Have you seen any of the reports over the past couple of years on the effects of gambling addiction. One Dateline NBC report focused on the vulnerability of women to video poker machines located in places women are likely to frequent. One woman put her family into bankruptcy and lost her husband and two children. Another left her 10 month old infant in a car for seven hours and the child died. Men who had lost their homes through gambling debts allowed a reporter into one of their closed 12 step meetings. The stories were heartbreaking tales of how families were destroyed by an addiction fueled by greed.

2. Possession Fixation is Destructive of Life's Meaning

Did you hear the Pepsi slogan a while back? "Drink Pepsi. Get Stuff!" It was an appeal aimed at younger folks to drink lots of Pepsi and gain points which could be turned in for CD players, jackets and other items.

Translated into modern terms the man in Jesus parable has a slogan that goes something like, "Get stuff and more stuff and party 'till you drop." Sorry if this seems flip, but look around. Watch the commercials and infomercials and you will discover that this is not an uncommon attitude. Have you ever watched an episode of Robin Leach's "Lifestyle of the Rich and Famous?"

If we are open to relating Jesus' parable to our own time, and our own culture, we can not help but come very close to the conclusion that the culture we live in is gripped by "possession fixation". And that is destructive of life's meaning. Indeed it can be life threatening. How many children have been shot for their Starter Jackets or Air Jordan Nikes? If greed suddenly disappeared from the human heart, what would happen to the crime statistics over the next year?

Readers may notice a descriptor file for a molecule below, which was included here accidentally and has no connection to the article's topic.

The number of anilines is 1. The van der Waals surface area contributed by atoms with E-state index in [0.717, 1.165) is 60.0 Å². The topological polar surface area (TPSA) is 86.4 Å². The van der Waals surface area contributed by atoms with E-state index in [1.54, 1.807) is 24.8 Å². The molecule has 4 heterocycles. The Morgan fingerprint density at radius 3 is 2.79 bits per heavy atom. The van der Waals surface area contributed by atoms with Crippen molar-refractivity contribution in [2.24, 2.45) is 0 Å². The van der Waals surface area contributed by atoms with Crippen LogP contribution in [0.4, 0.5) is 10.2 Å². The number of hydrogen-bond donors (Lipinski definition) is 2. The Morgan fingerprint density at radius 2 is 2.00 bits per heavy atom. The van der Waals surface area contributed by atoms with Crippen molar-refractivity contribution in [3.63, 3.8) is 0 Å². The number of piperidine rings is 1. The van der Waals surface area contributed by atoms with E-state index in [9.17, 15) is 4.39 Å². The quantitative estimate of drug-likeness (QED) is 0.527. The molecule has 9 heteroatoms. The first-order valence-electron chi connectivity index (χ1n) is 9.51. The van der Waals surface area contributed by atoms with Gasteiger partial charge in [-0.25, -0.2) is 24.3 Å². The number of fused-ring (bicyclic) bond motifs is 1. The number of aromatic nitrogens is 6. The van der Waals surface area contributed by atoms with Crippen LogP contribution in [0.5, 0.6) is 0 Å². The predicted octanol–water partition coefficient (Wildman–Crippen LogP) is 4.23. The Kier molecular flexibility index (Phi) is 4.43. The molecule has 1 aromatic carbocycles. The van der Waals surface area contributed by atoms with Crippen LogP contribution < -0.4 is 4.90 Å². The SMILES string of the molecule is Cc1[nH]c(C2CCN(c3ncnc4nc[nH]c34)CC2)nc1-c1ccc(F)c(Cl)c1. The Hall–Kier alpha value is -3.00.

What's your take on this? Do you feel that our culture is caught up in "possession fixation?" Your perception of the severity of this fixation might very well depend upon which generation you belong to! Here's a quick test -- how many of you know what it means to "darn" a pair of socks? [You can expand on this!]

Jesus' parable is a distinct warning that greed can lead to a point where life's meaning is reduced to material things. The driving force of living becomes a search for "more" -- a search for "things". Greed, in fact, breaks the commandment, "Thou shalt have no other gods before me" and thus the statement in Colossians, "Greed... which is idolatry." (Col.3:5)

3. Possession Fixation is Destructive of the Soul

Now hang on to your hats. I have some incredibly important news. Two people who are here with us today will have passed away by the time we meet for worship again next week! [Pause here for a moment]

If -- I repeat If -- I could say such a thing and it were true -- would it bring about some serious thought about the meaning of your life? Of course, I do not have this kind of information -- but, if you were faced with the news that you did not have long to live -- would your first thoughts have to do with your possessions?

Orville Kelley, founder of Make Today Count, was faced with the news that he had terminal cancer. After struggling with anger, denial and depression, one single thought dominated his being until the day he died. "Make Today Count" Orville Kelley affirmed that the news he received became a "life sentence" instead of a "death sentence". He lived, loved and made his days count like never before... and he helped thousands of others do the same.